A poem for your pocket | 4.30.20

A poem for your pocket | 4.30.20

It’s Poem in your Pocket Day and this poem is going in my pocket. I will carry it with me during the day. I will be thinking of the “heavy threads” of the day and hope that I will be stitched “into a useful garment”.

And yet, there is comfort in knowing the day “will do nothing of the kind”. Because even that is a blessing.

Heavy Threads

by Hazel Hall

When the dawn unfolds like a bolt of ribbon
Thrown through my window,
I know that hours of light
Are about to thrust themselves into me
Like omnivorous needles into listless cloth,
Threaded with the heavy colours of the sun.
They seem altogether too eager,
To embroider this thing of mine,
My Day,
Into the strict patterns of an altar cloth;
Or at least to stitch it into a useful garment.
But I know they will do nothing of the kind.
They will prick away,
And when they are through with it
It will look like the patch quilt my grandmother made
When she was learning to sew.

I hope you find a poem to carry with you today, one that will make you stop and think, one that will give you respite, one that will bring you joy.

Photo by Suzy Hazelwood from Pexels

Macro Monday | 4.27.20

Macro Monday | 4.27.20

Last week, I get up close and personal with my 100-Day Project. My goal is that this stitching will become a piece of art on my living room wall. I have taken my time on this project and I even spent some time learning about listening to that inner creative voice. Kym shared a link for a link to sign up for The Makerie’s first Playful Pause. I thoroughly enjoyed the hour I spent, but I especially loved listening to Melanie Falick read from her book, Making A Life. The bit she shared made me wish that my library was open! I really want to go pick up a copy of the book and settle in with it.

I spent time mentally blocking out my next steps and there was a day or two that I was unsure… so I paused and spent time thinking about what I was uncertain about. Mostly, it was *my uncertainty* in myself. (more on that tomorrow!)

But today, this poem speaks to me…to my heart.

Thank you, Hazel Hall for your simple, timeless words.

Happy Monday everyone!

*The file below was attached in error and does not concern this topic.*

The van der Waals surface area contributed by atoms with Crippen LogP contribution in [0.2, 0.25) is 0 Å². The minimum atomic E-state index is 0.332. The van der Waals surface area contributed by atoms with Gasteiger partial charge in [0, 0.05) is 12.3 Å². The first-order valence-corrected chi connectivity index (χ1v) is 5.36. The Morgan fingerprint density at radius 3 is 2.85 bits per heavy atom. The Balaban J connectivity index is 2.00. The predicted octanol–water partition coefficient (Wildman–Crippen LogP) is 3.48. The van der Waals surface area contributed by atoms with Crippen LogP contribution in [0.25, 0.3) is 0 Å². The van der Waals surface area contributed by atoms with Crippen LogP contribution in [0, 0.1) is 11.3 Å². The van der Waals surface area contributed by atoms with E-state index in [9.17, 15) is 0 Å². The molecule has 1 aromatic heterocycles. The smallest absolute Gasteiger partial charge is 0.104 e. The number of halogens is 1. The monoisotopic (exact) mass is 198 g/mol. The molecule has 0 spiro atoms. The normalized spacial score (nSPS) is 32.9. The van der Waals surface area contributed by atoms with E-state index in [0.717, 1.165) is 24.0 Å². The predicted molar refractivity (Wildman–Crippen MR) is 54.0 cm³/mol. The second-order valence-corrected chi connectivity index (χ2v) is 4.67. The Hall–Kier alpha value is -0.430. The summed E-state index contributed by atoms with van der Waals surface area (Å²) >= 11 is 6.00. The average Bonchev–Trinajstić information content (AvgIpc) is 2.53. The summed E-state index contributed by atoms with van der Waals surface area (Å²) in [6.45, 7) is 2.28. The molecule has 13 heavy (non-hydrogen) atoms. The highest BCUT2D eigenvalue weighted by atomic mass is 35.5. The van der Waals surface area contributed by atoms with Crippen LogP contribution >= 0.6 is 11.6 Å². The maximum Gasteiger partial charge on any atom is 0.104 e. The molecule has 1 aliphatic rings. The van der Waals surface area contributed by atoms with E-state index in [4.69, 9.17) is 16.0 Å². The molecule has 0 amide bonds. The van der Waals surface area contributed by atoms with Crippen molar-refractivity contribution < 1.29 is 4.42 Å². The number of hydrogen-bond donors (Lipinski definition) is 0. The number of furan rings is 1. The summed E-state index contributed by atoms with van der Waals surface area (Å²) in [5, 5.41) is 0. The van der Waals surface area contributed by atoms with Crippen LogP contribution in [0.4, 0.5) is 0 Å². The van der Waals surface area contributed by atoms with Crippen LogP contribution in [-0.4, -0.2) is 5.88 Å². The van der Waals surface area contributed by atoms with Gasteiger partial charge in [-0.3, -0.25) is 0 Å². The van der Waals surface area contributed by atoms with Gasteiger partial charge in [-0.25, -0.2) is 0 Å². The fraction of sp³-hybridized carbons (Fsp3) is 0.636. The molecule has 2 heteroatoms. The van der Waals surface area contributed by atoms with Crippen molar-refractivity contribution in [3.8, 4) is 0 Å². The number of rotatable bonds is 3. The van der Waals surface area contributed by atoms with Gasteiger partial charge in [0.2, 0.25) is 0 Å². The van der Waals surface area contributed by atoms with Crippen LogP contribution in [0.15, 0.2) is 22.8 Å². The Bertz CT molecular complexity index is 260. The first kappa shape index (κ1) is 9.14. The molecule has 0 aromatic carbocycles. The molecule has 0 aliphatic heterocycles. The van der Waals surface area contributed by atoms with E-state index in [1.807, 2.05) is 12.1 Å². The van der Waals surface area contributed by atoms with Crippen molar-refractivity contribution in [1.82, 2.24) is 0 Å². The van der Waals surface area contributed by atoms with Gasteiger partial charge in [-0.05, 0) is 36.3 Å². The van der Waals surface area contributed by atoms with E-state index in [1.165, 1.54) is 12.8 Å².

Three on Thursday | 4.9.20

Three on Thursday | 4.9.20

I find myself remembering the days of the week by my “blog calendar” and have felt the need to spend more time here, which is not a bad thing. Today I am joining Carole and friends to share three things with you today.

Some years ago, Kym introduced me to National Poetry Month, which, I confess, I did not know existed. I did not read poetry. My maternal grandfather did though – he not only read poetry, he had so many poems memorized! My favorites that he would recite were Trees by Joyce Kilmer, and Fog by Carl Sandburg. I know these poems, but did not really “get” why poetry. That is until Kym. Today I am going to share three things that I hope will draw you into the lovely world of poetry. I have found great comfort in these uncertain and unsettled days in poetry.

Thing One:

I did not know about the Griffin Poetry Prize (there are International and Canadian Winners). The 2020 Shortlist was just announced. I have added several of these to my “poetry wish list.” They also share a poem of the week!

Thing Two:

I just finished reading Susan Stewart’s Columbarium, a lovely little tome of incredibly moving poems. I have read it through three times now and each time I discover something new. But, every time I have read this book Dark the Star has called to me.

Dark The Star
by Susan Stewart

Dark the star
deep in the well,
bright in the still
and moving water,
still as the night
circling above
the circle of stones
the darkness surrounds.
Dark the wish
made on the star,
a true wish made
on the water’s image.

There’s no technique in the grass.
There’s no technique in the rose.

Thing Three:

This is perhaps my favorite poem of all time. I discovered Derek Walcott via Kym’s blog. His poetry is the best discovery ever.

Love After Love
by Derek Walcott

The time will come
when, with elation,
you will greet yourself arriving
at your own door, in your own mirror,
and each will smile at the other’s welcome,
and say, sit here. Eat.
You will love again the stranger who was your self.
Give wine. Give bread. Give back your heart
to itself, to the stranger who has loved you

all your life, whom you ignored
for another, who knows you by heart.
Take down the love letters from the bookshelf,